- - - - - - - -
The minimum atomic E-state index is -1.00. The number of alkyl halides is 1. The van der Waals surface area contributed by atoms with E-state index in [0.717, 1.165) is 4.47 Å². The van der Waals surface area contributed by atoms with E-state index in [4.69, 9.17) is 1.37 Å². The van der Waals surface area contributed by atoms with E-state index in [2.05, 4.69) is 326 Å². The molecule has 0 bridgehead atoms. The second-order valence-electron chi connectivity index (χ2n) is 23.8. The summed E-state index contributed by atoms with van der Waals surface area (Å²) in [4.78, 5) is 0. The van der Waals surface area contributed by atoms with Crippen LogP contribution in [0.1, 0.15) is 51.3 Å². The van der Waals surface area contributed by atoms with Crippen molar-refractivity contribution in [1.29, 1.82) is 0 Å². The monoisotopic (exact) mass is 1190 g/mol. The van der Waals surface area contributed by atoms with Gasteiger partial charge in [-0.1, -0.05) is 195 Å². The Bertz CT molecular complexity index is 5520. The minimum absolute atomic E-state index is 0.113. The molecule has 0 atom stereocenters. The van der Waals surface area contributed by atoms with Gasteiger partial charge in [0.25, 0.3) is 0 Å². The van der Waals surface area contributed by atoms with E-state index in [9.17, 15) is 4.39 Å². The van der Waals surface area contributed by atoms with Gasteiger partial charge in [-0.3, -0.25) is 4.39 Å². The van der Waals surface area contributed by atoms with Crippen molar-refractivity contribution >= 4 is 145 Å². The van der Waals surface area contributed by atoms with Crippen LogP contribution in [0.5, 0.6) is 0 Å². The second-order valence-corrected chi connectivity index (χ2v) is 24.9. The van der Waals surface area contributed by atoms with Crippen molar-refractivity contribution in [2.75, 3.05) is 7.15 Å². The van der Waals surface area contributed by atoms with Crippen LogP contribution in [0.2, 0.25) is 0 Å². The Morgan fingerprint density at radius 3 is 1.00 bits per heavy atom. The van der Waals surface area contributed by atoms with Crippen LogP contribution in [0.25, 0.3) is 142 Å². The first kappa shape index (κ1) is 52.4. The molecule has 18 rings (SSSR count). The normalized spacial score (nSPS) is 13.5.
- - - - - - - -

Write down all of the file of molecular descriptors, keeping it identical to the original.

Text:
The minimum atomic E-state index is -1.00. The number of alkyl halides is 1. The van der Waals surface area contributed by atoms with E-state index in [0.717, 1.165) is 4.47 Å². The van der Waals surface area contributed by atoms with E-state index in [4.69, 9.17) is 1.37 Å². The van der Waals surface area contributed by atoms with E-state index in [2.05, 4.69) is 326 Å². The molecule has 0 bridgehead atoms. The second-order valence-electron chi connectivity index (χ2n) is 23.8. The summed E-state index contributed by atoms with van der Waals surface area (Å²) in [4.78, 5) is 0. The van der Waals surface area contributed by atoms with Crippen LogP contribution in [0.1, 0.15) is 51.3 Å². The van der Waals surface area contributed by atoms with Crippen molar-refractivity contribution in [1.29, 1.82) is 0 Å². The monoisotopic (exact) mass is 1190 g/mol. The van der Waals surface area contributed by atoms with Gasteiger partial charge in [-0.1, -0.05) is 195 Å². The Bertz CT molecular complexity index is 5520. The minimum absolute atomic E-state index is 0.113. The molecule has 0 atom stereocenters. The van der Waals surface area contributed by atoms with Gasteiger partial charge in [0.25, 0.3) is 0 Å². The van der Waals surface area contributed by atoms with E-state index in [9.17, 15) is 4.39 Å². The van der Waals surface area contributed by atoms with Gasteiger partial charge in [-0.3, -0.25) is 4.39 Å². The van der Waals surface area contributed by atoms with Crippen molar-refractivity contribution >= 4 is 145 Å². The van der Waals surface area contributed by atoms with Crippen LogP contribution in [0.5, 0.6) is 0 Å². The second-order valence-corrected chi connectivity index (χ2v) is 24.9. The van der Waals surface area contributed by atoms with Crippen molar-refractivity contribution in [2.75, 3.05) is 7.15 Å². The van der Waals surface area contributed by atoms with Crippen LogP contribution in [0.2, 0.25) is 0 Å². The Morgan fingerprint density at radius 3 is 1.00 bits per heavy atom. The van der Waals surface area contributed by atoms with Crippen LogP contribution in [0.25, 0.3) is 142 Å². The first kappa shape index (κ1) is 52.4. The molecule has 18 rings (SSSR count). The normalized spacial score (nSPS) is 13.5.